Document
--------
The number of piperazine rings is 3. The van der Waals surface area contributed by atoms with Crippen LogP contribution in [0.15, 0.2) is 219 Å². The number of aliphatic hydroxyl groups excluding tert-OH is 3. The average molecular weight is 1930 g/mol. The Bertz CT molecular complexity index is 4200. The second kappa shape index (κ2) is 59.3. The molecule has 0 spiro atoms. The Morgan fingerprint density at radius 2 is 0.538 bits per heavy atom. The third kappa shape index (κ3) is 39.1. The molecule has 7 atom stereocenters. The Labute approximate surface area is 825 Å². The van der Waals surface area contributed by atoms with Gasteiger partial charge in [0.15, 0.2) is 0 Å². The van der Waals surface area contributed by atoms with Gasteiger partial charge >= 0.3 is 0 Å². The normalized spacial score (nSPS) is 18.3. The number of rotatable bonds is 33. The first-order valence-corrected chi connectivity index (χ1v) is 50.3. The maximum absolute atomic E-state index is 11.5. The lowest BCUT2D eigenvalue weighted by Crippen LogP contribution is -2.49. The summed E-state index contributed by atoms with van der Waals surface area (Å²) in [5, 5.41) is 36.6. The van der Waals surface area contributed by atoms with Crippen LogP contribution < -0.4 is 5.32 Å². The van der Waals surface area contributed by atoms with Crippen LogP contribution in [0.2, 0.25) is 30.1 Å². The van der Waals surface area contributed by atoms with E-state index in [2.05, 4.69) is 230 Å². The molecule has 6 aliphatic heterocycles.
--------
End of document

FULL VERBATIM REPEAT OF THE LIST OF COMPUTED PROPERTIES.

The number of piperazine rings is 3. The van der Waals surface area contributed by atoms with Crippen LogP contribution in [0.15, 0.2) is 219 Å². The number of aliphatic hydroxyl groups excluding tert-OH is 3. The average molecular weight is 1930 g/mol. The Bertz CT molecular complexity index is 4200. The second kappa shape index (κ2) is 59.3. The molecule has 0 spiro atoms. The Morgan fingerprint density at radius 2 is 0.538 bits per heavy atom. The third kappa shape index (κ3) is 39.1. The molecule has 7 atom stereocenters. The Labute approximate surface area is 825 Å². The van der Waals surface area contributed by atoms with Gasteiger partial charge in [0.15, 0.2) is 0 Å². The van der Waals surface area contributed by atoms with Gasteiger partial charge >= 0.3 is 0 Å². The normalized spacial score (nSPS) is 18.3. The number of rotatable bonds is 33. The first-order valence-corrected chi connectivity index (χ1v) is 50.3. The maximum absolute atomic E-state index is 11.5. The lowest BCUT2D eigenvalue weighted by Crippen LogP contribution is -2.49. The summed E-state index contributed by atoms with van der Waals surface area (Å²) in [5, 5.41) is 36.6. The van der Waals surface area contributed by atoms with Crippen LogP contribution < -0.4 is 5.32 Å². The van der Waals surface area contributed by atoms with Crippen LogP contribution in [0.2, 0.25) is 30.1 Å². The van der Waals surface area contributed by atoms with E-state index in [2.05, 4.69) is 230 Å². The molecule has 6 aliphatic heterocycles.